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Tuesday 1 November 2016

Wenceslaus Hollar’s (1658) etching of the Chapter House of St. Paul’s Cathedral, London

Wenceslaus Hollar (aka Wenzel Hollar; Václav Hollar) (1607–77)
“Domus Capitularis Sti Pauli a Meridie Prospectus” (Chapter House of St. Paul’s in London), 1658, published by William Dugdale (1605–86) in “History of St. Paul's Cathedral in London” (1658, p. 127).
Etching on fine laid paper trimmed to the image borderline.
Size: (sheet) 19.2 x 27.1 cm
Lettered at top centre with title, and with dedication in cartouche, and at bottom "W. Hollar delineavit et Sculpsit". At top left the number 127.

The British Museum offers the following description of this print:
“View of the Chapter House in St Paul's, in the cloister; its buttresses unfinished at the top, the nave of the cathedral behind; a cartouche with arms and dedication at top left; illustration to page 127 of William Dugdale's (1605–86) 'The History of St Paul's Cathedral in London' (London, 1658)” (

Pennington 1982 1023.I (Pennington, Richard, “A descriptive catalogue of the etched work of Wenceslaus Hollar”, Cambridge, 1982;
New Hollstein (German) 1693.I (Hollar) (Hollstein, F W H, “The New Hollstein: German engravings, etchings and woodcuts 1400-1700”, Amsterdam, 1996);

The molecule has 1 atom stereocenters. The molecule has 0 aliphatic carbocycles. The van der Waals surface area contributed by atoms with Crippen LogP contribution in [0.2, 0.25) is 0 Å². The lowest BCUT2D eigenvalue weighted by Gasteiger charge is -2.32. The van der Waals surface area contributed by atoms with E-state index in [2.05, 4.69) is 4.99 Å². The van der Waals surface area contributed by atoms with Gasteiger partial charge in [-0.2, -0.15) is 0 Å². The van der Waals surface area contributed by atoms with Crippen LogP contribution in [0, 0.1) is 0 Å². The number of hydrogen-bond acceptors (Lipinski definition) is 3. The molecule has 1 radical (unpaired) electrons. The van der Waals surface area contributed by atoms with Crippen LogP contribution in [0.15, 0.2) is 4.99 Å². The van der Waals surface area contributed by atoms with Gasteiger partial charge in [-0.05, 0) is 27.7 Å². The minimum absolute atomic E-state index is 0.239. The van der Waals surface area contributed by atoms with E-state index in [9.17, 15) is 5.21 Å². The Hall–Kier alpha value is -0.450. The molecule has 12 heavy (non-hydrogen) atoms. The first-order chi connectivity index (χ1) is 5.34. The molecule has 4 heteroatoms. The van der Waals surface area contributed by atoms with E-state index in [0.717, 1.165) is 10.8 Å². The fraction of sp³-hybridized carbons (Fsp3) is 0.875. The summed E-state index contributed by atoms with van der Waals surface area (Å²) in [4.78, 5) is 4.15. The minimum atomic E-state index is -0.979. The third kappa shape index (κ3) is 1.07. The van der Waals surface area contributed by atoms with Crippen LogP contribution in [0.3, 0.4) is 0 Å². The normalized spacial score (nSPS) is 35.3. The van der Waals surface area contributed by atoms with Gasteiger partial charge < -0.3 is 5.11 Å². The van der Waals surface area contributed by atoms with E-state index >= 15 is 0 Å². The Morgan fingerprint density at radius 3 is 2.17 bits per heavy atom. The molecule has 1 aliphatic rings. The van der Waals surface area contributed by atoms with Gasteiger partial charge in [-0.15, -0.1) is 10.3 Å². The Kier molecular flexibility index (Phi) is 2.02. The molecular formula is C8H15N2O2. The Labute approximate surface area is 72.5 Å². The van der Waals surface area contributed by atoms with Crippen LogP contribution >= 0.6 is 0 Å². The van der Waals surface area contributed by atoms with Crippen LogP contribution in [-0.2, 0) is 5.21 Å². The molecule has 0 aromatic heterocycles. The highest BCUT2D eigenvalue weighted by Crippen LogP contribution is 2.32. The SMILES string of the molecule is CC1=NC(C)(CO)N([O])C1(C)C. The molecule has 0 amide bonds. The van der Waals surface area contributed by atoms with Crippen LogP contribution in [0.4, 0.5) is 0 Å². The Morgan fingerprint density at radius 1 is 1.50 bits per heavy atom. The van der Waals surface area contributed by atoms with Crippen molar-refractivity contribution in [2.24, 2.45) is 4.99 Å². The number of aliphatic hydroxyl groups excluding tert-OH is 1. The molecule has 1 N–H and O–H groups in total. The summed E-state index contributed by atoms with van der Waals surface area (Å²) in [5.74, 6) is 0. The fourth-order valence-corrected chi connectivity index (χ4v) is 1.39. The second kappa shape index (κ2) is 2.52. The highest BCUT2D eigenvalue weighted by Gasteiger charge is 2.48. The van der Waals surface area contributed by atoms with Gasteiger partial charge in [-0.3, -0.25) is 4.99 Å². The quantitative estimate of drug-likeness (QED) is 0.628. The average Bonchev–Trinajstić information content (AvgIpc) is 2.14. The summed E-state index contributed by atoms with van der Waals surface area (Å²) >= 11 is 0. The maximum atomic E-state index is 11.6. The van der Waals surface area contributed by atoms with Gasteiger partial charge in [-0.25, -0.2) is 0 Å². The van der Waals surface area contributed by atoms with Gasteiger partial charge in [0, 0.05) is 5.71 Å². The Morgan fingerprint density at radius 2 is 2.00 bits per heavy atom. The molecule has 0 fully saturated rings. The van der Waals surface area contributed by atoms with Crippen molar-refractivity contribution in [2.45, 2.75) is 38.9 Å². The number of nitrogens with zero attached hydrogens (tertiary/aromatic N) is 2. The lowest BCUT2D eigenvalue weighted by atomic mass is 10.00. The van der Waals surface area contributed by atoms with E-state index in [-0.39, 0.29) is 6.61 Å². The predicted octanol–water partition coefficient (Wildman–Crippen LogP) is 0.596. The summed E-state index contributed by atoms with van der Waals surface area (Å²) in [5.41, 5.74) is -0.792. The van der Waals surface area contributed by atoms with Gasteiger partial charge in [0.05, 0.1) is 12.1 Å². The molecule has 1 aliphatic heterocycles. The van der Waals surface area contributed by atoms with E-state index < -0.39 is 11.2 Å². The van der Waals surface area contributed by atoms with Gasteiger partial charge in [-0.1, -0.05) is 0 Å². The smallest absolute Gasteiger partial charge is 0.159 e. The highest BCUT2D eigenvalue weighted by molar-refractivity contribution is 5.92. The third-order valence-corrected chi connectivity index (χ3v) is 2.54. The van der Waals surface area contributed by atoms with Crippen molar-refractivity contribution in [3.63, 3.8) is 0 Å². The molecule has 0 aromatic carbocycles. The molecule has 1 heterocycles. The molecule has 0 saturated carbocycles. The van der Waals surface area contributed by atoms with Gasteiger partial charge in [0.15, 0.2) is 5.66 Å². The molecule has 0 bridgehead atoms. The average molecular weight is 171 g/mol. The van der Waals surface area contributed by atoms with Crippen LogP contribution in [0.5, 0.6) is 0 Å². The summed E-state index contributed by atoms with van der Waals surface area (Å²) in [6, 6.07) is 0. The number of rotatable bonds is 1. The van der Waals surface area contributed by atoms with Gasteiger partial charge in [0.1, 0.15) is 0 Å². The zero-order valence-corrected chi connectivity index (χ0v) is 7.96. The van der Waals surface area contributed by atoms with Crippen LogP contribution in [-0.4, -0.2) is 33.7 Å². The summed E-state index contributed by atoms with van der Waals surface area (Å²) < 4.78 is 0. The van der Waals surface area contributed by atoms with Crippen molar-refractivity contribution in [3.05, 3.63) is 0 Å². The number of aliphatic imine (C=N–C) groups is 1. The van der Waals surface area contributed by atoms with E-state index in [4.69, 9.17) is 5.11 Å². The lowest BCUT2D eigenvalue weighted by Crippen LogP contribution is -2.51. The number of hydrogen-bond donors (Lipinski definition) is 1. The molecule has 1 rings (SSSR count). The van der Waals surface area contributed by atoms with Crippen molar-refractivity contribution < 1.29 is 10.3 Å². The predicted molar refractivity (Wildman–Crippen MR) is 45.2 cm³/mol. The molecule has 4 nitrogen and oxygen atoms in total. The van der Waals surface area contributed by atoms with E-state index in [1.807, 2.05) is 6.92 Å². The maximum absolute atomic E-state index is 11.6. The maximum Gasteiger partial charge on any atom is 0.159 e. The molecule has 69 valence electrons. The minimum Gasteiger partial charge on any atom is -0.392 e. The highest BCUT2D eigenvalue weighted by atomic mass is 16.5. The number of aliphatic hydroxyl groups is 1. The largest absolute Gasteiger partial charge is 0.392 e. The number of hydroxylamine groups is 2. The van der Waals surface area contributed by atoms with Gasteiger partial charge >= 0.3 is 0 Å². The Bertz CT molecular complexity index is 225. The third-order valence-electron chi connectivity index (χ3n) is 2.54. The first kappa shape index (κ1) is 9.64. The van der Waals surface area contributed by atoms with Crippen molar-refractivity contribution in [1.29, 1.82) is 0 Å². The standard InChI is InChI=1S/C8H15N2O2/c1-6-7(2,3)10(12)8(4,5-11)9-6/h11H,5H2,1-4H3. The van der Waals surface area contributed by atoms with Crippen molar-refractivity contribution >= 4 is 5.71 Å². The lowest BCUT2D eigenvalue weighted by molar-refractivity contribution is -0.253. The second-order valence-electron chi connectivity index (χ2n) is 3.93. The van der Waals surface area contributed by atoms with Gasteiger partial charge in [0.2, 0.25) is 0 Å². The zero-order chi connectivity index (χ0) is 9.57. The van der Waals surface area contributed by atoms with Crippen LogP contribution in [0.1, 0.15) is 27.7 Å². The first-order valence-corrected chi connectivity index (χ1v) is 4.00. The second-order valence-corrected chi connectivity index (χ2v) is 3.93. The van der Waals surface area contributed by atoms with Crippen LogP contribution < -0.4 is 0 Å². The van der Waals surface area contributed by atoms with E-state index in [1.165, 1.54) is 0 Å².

Adams 1983 8.33 (Adams, Bernard, “London Illustrated 1604-1850: a survey and index of topographical books and their plates”, London, Library Association, 1983).

Condition: good impression but with some wear to the plate, trimmed to the image borderline. The sheet is appropriately age toned but in excellent condition (i.e. there are no tears, holes, abrasions, folds, foxing or significant stains). 

I am selling this seldom seen, old master etching for a total cost of AU$148 (currently US$113.49/EUR103.20/GBP92.68 at the time of this listing) including postage and handling to anywhere in the world. If you are interested in purchasing this historically important and visually arresting print by one of the most famous of all etchers, please contact me ( and I will send you a PayPal invoice to make the payment easy.

This print has been sold

Hollar was a prolific printmaker in that he executed over 2600 prints. This amazing output suggests a strong and disciplined work ethic and this perception of a hard worker is validated by one of Hollar’s acquaintances, Francis Place, who described him as “a very passionate man easily moved. He has often told me, he was always uneasie [sic] if not at work” (“The Walpole Society 18 [1930] [Vertue’s note books, 1] 34–35).

Beyond Hollar’s impressive body of work, the rigour of his discipline also extends to each individual print. What I mean by this comment is that his etchings—like this superb example—are executed using extremely fine lines; so fine, in fact, that to see the quality of the line work a magnifying glass is needed. When I looked closely at this print, for instance, what I had assumed to be fine engraved lines turned out to be fine etched lines. Hollar is an incredibly good printmaker!

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